Shunts for the blood in the developing heart serve a very practical need. Initially all of the blood returns to the right atrium. However, because the lungs develop very late, the pulmonary vessels are limited in their capacity and the resulting resistance is very high. Thus, the pulmonary circulation system cannot deal with all the blood.
So the circulation system remains balanced nonetheless, there are two shunts that provide shortcuts for most of the pulmonary circulation system. First there is a direct connection between the right and left atria in that the blood from the right atrium flows directly into the left via the foramen ovale and thus goes around the pulmonary circulation system. This shunt allows a normal development of the left atrium and the left ventricle in that the cardiac musculature on this side is trained.
On the other hand, the right ventricle could also not develop correctly when no blood would flow via the right side. Thus in fetal hearts blood also flows in small amounts from the right atrium via the tricuspid valve into the right ventricle but, going through the truncus pulmonalis it takes a shortcut into the aorta via the ductus arteriosus.
The fetal circulation system
The two cardiac shunts:
- Connection between the right and left atria via the foramen ovale
- Connection between the truncus pulmonalis and the aorta via the ductus arteriosus
From the parallel blood flow pathways through the heart together with the two shunts the following circulation system results: The blood from the placenta that has been enriched with oxygen and nutrients gets via the umbilical vein to the liver, part flows through it and part bypasses it via the ductus venosus and gets via the v. cava inferior into the right atrium.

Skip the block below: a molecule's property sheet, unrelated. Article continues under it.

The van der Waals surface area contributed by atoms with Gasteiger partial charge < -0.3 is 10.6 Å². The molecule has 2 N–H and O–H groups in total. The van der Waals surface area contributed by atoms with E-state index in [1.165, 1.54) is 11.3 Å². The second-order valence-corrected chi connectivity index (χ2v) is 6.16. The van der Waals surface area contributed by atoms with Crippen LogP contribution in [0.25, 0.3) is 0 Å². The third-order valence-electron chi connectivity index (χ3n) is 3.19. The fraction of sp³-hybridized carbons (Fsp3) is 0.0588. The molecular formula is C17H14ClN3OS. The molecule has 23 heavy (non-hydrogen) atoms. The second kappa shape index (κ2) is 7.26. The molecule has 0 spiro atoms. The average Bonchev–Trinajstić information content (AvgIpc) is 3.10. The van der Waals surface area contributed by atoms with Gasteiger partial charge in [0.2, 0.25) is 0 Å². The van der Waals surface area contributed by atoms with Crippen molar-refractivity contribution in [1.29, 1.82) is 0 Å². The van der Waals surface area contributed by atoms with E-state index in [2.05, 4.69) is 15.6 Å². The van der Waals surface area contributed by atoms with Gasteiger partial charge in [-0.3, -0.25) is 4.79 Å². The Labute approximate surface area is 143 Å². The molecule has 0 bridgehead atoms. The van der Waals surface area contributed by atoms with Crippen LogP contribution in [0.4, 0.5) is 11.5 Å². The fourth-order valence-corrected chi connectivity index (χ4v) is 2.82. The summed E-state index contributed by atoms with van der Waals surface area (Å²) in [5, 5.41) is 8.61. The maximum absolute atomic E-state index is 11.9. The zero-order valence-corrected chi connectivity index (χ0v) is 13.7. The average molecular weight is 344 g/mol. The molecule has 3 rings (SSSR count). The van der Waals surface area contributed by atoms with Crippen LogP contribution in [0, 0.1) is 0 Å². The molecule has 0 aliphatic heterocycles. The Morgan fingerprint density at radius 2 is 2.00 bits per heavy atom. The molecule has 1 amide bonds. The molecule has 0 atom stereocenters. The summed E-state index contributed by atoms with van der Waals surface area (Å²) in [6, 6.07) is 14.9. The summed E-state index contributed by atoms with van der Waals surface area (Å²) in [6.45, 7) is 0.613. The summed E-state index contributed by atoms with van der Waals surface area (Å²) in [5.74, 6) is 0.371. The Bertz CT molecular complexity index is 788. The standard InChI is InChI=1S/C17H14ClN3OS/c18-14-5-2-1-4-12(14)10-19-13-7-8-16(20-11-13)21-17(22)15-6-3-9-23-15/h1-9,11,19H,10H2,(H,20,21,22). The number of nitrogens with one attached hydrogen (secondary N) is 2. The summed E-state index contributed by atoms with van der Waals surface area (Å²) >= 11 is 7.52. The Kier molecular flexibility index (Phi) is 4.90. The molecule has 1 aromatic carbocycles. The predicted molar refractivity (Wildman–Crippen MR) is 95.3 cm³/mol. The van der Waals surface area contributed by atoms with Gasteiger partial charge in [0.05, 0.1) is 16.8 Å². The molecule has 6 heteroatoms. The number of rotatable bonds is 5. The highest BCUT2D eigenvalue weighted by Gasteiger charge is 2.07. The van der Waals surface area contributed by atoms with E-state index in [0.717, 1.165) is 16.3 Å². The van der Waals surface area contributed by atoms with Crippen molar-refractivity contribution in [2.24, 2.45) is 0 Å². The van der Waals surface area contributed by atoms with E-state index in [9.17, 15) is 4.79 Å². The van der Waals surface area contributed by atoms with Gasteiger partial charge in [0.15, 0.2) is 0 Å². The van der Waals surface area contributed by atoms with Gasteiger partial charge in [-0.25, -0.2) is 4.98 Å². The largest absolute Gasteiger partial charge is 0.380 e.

The largest part of the blood from the right atrium flows via the foramen ovale into the left atrium and via the mitral valve into the left ventricle.
From there it empties into the aorta, which winds around the truncus pulmonalis (ascending aorta), glides over the bifurcation in the right and left pulmonary artery (aortic arch), and – heading towards the back - goes over into the descending part of the aorta. In contrast, CO2-rich, nutrient-poor blood flows from the superior vena cava into the right atrium, is partially mixed with the O2-rich blood from the placenta and, via the tricuspidal valve, gets into the right ventricle. Via the pulmonary trunc and the pulmonary arteries a small portion of the blood passes through the pulmonary circulation and, via the pulmonary veins, reaches the left atrium and then the large circulation system. Due to the high pressure in the lungs, though, a significantly larger part flows through the ductus arteriosus and goes into the aorta descendens and thus directly into the large (systemic) circulation system.